April 17th, 2014 by Elaine Clisham
One of the major redevelopment challenges that New Jersey faces is that of reviving its older cities: How can sufficient human and financial capital be organized around a revitalization effort that can often take decades? The morning plenary session at the 2014 Redevelopment Forum offered lessons from three cities that are meeting that challenge – Providence, Cincinnati and Detroit. All three have faced barriers similar to some of those faced by New Jersey’s cities – most notably how to bring private investment to a downtown that has a reputation for being unattractive or worse – and while each pursued a very different path to overcoming them, all three approaches offer lessons for New Jersey’s cities. Read the rest of this entry »
April 11th, 2014 by Chris Sturm
New Jersey Future today joined with six local and national planning and environmental advocacy organizations in submitting formal comments on the Draft 2014 State of New Jersey Hazard Mitigation Plan (HMP). The letter calls on the New Jersey Office of Emergency Management (NJOEM) to amend the plan to ensure that it addresses vulnerability and future risk adequately, and to modify the plan to ensure that state agencies, county and local governments develop effective mitigation strategies to guide development and infrastructure investments so that vulnerability to impacts of future storms is reduced.
Signing the comment letter in addition to New Jersey Future were the New Jersey Chapter of the American Planning Association; American Littoral Society; NY/NJ Baykeeper; the National Resources Defense Council; PlanSmart NJ and Clean Ocean Action. Read the rest of this entry »
April 10th, 2014 by Tim Evans
Demolition is one of several options available to municipal officials in dealing with vacant properties. But how do you know when to demolish a property, as opposed to seeking to acquire it, or seeking to find a new owner for it, or forcing the existing owner to bring it up to code? This is the question addressed by a panel of experts in a session at New Jersey Future’s Redevelopment Forum. Housing scholar Alan Mallach (presentation) gave an overview of the issues that are created or exacerbated by vacant properties; Camden housing advocate Pilar Hogan Closkey (presentation) talked about the strategies her organization, St. Joseph’s Carpenter Society, has used to shore up struggling neighborhoods in that city; and Jennifer Kates (presentation), legislative aide to Philadelphia City Councilwoman María Quiñones-Sánchez, spoke about Philadelphia’s decision to create a land bank to enable better coordination among city agencies in dealing with vacant properties. Read the rest of this entry »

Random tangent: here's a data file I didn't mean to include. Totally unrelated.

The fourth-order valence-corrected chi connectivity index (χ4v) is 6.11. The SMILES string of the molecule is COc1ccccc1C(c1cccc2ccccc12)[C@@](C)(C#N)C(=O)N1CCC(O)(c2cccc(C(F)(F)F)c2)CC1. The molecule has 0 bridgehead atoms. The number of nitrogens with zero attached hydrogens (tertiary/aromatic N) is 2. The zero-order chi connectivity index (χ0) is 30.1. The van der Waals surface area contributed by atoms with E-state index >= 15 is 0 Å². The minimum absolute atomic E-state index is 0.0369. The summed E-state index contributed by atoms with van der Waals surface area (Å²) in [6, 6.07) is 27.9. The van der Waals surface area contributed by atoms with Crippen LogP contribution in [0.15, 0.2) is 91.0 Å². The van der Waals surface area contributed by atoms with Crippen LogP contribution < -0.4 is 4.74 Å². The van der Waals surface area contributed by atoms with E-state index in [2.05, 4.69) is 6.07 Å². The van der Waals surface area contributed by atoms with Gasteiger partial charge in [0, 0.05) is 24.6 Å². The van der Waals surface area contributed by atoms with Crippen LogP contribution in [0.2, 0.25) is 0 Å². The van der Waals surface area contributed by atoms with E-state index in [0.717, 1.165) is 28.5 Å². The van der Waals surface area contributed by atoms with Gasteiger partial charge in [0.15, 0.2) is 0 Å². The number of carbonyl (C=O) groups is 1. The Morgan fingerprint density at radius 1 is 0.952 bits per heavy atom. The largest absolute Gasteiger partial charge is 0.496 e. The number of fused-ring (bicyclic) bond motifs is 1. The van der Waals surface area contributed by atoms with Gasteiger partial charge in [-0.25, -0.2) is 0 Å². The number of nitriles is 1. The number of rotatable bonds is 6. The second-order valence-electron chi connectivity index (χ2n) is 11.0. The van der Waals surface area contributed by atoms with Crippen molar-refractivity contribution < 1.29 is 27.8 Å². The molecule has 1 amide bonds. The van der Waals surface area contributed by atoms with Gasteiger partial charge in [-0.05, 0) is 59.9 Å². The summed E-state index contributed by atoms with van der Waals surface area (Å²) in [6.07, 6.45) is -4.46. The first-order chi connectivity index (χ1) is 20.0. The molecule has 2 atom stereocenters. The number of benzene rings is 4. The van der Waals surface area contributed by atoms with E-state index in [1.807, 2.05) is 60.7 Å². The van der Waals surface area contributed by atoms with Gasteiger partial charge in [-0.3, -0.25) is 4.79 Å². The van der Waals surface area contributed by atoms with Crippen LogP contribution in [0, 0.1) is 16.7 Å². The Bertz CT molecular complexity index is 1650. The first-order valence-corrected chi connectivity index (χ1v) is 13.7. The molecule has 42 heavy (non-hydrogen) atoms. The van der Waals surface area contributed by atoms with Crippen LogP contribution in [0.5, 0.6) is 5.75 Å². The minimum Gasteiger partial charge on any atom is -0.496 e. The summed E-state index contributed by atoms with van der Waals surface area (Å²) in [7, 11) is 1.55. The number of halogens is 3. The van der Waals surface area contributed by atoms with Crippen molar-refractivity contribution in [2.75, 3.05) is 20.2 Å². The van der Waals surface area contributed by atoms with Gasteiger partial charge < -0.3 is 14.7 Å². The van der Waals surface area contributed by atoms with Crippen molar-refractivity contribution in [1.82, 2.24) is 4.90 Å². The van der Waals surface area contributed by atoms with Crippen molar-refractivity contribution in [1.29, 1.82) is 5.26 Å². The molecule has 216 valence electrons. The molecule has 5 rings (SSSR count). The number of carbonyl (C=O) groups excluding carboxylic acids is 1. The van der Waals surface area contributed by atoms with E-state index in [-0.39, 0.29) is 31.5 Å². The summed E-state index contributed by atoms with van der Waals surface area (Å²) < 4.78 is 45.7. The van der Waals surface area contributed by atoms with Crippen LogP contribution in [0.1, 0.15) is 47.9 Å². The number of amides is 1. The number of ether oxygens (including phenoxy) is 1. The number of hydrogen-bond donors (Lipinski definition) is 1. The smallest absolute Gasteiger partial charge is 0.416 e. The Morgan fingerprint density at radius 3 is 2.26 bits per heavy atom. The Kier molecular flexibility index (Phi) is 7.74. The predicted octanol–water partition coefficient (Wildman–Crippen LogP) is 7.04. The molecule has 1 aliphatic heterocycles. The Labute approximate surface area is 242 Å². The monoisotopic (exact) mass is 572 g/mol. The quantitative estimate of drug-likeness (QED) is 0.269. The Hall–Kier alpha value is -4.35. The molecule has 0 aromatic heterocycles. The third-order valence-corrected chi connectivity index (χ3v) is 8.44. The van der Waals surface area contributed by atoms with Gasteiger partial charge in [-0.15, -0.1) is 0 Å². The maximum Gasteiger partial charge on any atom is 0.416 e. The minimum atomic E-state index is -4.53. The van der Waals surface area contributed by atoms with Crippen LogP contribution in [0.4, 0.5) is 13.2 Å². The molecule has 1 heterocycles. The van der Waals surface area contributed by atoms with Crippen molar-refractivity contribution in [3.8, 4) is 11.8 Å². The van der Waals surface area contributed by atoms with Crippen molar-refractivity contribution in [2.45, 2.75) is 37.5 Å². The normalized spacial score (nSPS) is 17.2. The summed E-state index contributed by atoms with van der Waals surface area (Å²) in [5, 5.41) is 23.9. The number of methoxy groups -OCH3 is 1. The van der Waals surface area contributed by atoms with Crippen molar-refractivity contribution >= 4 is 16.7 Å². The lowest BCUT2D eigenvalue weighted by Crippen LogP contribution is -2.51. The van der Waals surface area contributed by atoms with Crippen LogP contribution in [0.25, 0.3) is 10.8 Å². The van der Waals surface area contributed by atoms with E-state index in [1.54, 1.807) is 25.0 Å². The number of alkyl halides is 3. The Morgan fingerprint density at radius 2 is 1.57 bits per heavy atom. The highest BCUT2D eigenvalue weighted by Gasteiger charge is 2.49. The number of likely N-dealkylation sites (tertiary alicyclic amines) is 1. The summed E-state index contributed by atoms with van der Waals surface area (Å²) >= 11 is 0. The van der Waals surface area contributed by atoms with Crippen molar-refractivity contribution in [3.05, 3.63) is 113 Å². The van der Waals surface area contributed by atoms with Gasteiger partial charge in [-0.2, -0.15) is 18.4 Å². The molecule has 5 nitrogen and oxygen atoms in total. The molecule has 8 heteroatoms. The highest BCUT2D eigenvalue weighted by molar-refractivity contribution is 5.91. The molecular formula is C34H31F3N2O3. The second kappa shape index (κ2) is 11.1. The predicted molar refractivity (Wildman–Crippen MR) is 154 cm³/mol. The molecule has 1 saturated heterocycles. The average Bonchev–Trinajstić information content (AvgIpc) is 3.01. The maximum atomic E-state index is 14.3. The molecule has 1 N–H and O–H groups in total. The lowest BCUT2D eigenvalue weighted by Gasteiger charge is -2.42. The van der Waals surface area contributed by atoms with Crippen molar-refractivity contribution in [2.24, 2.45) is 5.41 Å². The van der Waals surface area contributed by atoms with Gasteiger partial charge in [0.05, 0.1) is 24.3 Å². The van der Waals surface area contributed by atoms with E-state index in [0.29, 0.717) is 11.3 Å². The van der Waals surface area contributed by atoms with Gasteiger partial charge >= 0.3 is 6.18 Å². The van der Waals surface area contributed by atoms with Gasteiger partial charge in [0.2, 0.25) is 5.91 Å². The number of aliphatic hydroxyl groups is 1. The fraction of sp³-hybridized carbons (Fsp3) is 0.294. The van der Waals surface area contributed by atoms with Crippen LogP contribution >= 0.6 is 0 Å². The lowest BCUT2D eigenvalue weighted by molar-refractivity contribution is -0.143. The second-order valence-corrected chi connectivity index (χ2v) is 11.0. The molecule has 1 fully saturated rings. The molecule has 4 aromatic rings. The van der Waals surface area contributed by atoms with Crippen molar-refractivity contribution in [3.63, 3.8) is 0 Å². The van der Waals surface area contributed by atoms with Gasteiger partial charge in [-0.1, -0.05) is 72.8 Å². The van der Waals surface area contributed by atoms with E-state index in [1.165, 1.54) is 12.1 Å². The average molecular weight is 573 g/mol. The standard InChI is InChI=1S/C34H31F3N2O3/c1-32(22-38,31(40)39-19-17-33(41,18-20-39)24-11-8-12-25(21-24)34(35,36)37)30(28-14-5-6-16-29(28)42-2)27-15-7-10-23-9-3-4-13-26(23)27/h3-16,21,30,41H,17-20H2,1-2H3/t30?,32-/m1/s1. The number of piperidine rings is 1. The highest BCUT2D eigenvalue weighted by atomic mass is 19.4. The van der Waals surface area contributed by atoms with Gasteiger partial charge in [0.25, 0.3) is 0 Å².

April 4th, 2014 by New Jersey Future staff
Cross-posted from NJ Spotlight.
After coming under fire for a lack of transparency in how he’s handled the Sandy recovery, Gov. Chris Christie has gone back to the town-hall circuit in recent weeks, and members of his cabinet have been making more public appearances.
The administration has vowed to allow greater public input into its future plans. But that didn’t stop them from quietly submitting a report on hazard mitigation to the federal government last month, ahead of a publicized comment period for the same plan.
The move has angered planning advocates and environmentalists, who had hoped that their expertise and feedback from the public at large would have been given greater consideration before decisions were made.
April 4th, 2014 by Tim Evans
Exurban counties continue to lose population.
On March 27, the Census Bureau released 2013 county population estimates. There are some interesting highlights among the New Jersey and Pennsylvania numbers: Read the rest of this entry »
April 3rd, 2014 by New Jersey Future staff
Executive Director Peter Kasabach made his debut April 2 on Al Jazeera America, joining a panel on Ray Suarez’s show Inside Story to talk about the importance of understanding the risks posed by a changing climate, and giving communities the leadership and resources they need to plan accordingly. The full show is a half-hour; the panel discussion begins at 14:00.